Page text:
Reportage: Bentley classic car meeting on the Isle of Man: Icons among themselves

Janet Thommeny has dressed up and even put on the gold council chain.

Reportage: Bentley classic car meeting on the Isle of Man: Icons among themselves

Janet Thommeny has dressed up and even put on the gold council chain. After all, it's not every day that the mayor of Douglas welcomes automotive icons that are a hundred years old. Even the sun is at its best, laughing with joy on the Isle of Man's Victorian seafront. In keeping with the glorious weather, 78 classic Bentleys from all over the world have gathered. The cars come from Canada, California and from all over Europe. To name just a few regions.

A member of the venerable Bentleys Driver's Club, who had his precious automobile transported from New Zealand to the island between England and Ireland, had the longest journey. The vintage car is also a rarity. Steve is at the wheel of his Bentley Three Liter Super Sport of which only 18 were built. "Mr. Bentley guaranteed that every car will go 100 miles an hour”; says the man whose pride is obvious. Insane speed back then. Still an adventure today with such a vehicle. The name "Amy" is emblazoned in yellow letters on the bonnet and in the cockpit. After pilot Amy Johnson, who was the first woman to fly solo from England to Australia in 1930.

Getting there was anything but smooth, but that didn't stop Steve from coming to the meeting. Due to the Covid-19 restrictions, the car could not start the journey with the ship as planned, but had to be flown in from Auckland. There was no question about it for Steve, he really wanted to take part in this meeting on the legendary island. No matter what it costs. He is not alone with this attitude. "The participants bear all the costs themselves," explains organizer Vivian Bush. The reward is an interest rarely found. The picturesque promenade is filled with onlookers enjoying the iconic carriages.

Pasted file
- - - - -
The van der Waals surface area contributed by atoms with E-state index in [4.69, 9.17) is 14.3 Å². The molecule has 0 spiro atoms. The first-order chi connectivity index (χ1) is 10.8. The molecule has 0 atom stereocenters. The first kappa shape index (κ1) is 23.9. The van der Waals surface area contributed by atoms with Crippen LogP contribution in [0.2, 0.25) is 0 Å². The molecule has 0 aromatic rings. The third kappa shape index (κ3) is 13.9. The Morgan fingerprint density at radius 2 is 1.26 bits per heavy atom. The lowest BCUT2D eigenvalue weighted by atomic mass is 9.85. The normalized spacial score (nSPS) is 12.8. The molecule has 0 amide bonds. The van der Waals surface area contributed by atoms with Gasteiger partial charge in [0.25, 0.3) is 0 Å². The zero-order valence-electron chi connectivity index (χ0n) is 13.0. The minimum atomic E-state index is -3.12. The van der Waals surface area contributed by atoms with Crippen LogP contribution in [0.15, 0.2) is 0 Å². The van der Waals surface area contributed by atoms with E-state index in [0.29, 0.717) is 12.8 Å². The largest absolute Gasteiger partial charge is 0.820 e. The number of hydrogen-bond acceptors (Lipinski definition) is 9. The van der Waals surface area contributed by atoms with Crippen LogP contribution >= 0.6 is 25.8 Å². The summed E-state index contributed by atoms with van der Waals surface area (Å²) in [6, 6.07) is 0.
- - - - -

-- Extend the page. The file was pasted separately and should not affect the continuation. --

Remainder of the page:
Mobile phones are in constant use and some of the memory in a mobile phone is likely to reach its capacity limits, there is so much to see and photograph. When will we ever see a collection of icons like this again? The answer is: never! And it is questionable whether such a meeting will ever take place again. The value of the cars speaks for itself: around 40 million British pounds. Everyone is talking shop. It's all about rivets, nuts and bolts, after all the cars are assembled by hand and no two are alike, even if both belong to the same model series. One question that worries the experts is which cylinder head fits which era. "Engine number five should have four bolts," says a man with a distinctive white mustache that extends far beyond his cheeks.

"I'm very happy," Vivian beams, competing with the sun. This event is an affair of the heart for him. “I love the three-liter models. These are the first and purest Bentleys,” explains Vivian, and the wide grin shows that the man with the alert eyes is behind the frameless glasses. The joy of the 64-year-old is understandable when you stroll past the gleaming chrome bodies. A leading actor is the Bentley EXP2, one of the cars that won the team classification of the legendary Tourist Trophy in 1922, making it the oldest Bentley in the world. Back then, Walter Owen Bentley decided to take part in the ultra-tough island race with three 3-litre Bentleys and to drive one of the vehicles himself. Frank Clement took second place in bad weather, followed by the other two Bentleys. "WHERE. Bentley agreed late. Although he had known about the race for a long time. After all, he risked a lot. If something had happened to him, it would have meant the end of Bentley,” says Vivian Bush. Victory went to Frenchman Jean Chassagne in a Sunbeam - the first non-British rider to achieve the feat. Of course, the winning car will also be there at the exclusive classic car tryst, even if it's not a Bentley. This car has also come a long way as the owner Erez Yardeni lives in Thailand.

The high point of the meeting takes place the following day: the multi-million dollar car parade completes a lap on the legendary Tourist Trophy race track. Like a hundred years ago, the weather is miserable, but that doesn't bother the determined pilots in their well-maintained vintage cars. After all, this is one of the reasons why they took the long way. When the deeply rumbling concert of the four-cylinder in-line engines begins, every one of the many spectators, who only has a drop of petrol in their blood, runs a pleasant shiver down their spines. When the caravan starts moving out of the pit lane, everyone has a big grin on their face. The smiles got even bigger when we returned from the 37,730-mile tour of the island. The weather has also changed its mind and the sun's rays are peeping through the cloud cover.

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